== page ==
The Greater Kruger

By Julian 09 September 2015

The Greater Kruger

The Greater Kruger region, in South Africa, is one of Africa’s largest conservation areas and covers a hugely impressive tract of land over five million acres in size – larger than either Israel or Wales. The fences with other wilderness areas surrounding the park are continually being dropped and thereby increasing the size of this massive ecosystem.

Unfortunately, because the Kruger National Park has been made easily accessible to self-drive tourists, it has become quite busy in parts. The public rest camps have become larger over time and it is not uncommon to see vast numbers of vehicles congregating at special sightings. I have done this type of safari many times before and most South Africans do, because it is very relaxed and affordable. If, however, you only have a handful of days and you are looking for the safari of a lifetime then you must turn your attention to the private reserves surrounding the national park.

Once you move into Kruger’s private game reserves, you enter the realms of one of Africa’s finest safari destinations. Names such as the Sabi Sands and Timbavati have become famous throughout the world in the last couple of decades, synonymous with incredible big game viewing and luxurious lodges. I spent the best years of my life guiding safaris in these reserves and I often wish I could go back! These are my top five reasons why a safari here should be on everyone’s bucket-list:

1. Private game-viewing areas

The value of being in a private concession cannot be stressed enough. The most obvious benefit is that you can avoid the crowds. The Kruger National Park itself welcomes over a million visitors per year and you do not want to be caught amongst them! Only the guests staying at the private lodges have access to their traversing areas, which amounts to a much more exclusive experience overall. In addition, because these areas are privately owned, you have much more flexibility when it comes to activities. Not only are the standard game drives on offer, but night drives and bush walks are on the menu as well.

2. Prolific game viewing

This region is right up there with the most consistent big game viewing anywhere on the continent. Nowhere else are you more guaranteed of seeing Africa’s fabled ‘Big Five’ throughout the year than you are in the Kruger, and especially in the Sabi Sands. The area has become particularly famous for its leopard sightings and it is not uncommon to see three or four of these majestic cats per day! There is also no better place to see the prehistoric-looking rhinoceros, as the world’s largest population exists here. Of course the other big names also feature – lion, elephant, buffalo are found in abundance.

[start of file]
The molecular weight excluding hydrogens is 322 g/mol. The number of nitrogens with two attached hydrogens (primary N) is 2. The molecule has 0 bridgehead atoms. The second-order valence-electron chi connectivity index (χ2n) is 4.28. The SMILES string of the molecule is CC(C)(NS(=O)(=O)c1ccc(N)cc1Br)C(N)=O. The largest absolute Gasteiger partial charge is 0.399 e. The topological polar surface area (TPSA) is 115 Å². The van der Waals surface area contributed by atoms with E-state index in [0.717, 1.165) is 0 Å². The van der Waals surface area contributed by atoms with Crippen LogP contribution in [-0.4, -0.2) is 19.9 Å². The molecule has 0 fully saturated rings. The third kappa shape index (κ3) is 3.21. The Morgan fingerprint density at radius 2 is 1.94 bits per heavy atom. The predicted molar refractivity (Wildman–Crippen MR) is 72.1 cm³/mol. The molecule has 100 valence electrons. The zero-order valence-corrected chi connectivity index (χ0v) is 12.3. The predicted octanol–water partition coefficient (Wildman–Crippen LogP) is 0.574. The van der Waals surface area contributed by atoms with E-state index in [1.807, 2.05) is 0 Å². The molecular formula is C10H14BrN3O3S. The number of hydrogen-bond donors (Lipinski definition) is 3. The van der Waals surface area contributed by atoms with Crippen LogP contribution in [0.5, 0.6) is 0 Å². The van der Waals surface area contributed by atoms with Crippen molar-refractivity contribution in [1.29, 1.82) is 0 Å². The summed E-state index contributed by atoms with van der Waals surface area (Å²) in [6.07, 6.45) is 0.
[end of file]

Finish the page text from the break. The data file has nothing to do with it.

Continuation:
3. High quality of lodges

It was in these areas that the luxury safari was invented. Tents have given way to sumptuous suites and barbeques have given way to fine dining, all without losing the allure of the wilderness experience. Most of the better lodges will offer spa treatments and even daily yoga sessions! The competition in this area is fierce indeed – and this has forged many of the private lodges into some of the finest boutique properties in the world, like Londolozi Granite Private Suites. This is the region with Africa’s most luxurious properties.

4. Great short safaris

Many other countries, such as Tanzania and Botswana, require a slightly longer multi-stop safari circuit in order to gain a full appreciation of the wildlife. Kruger’s private reserves, however, lend themselves to a much shorter, compact stay of three or four nights. The sheer density of the wildlife means that you will never have a quiet day. This is coupled with the fact that the guides share information over the radio and co-operate to find special sightings. Finally, off-road driving is allowed in order to follow high-profile sightings, which equates to extended and up-close viewing opportunities like never before.

5. Easy to combine with other destinations

Flight connections into the region have become very extensive over the years. Most reserves have a private airstrip from which you can fly directly into and out of Johannesburg. Three larger airports in the region allow you to fly directly into Cape Town, Livingstone (Victoria Falls) and Mozambique, thus opening up all the wonders of Southern Africa and allowing you to make the most of your time there!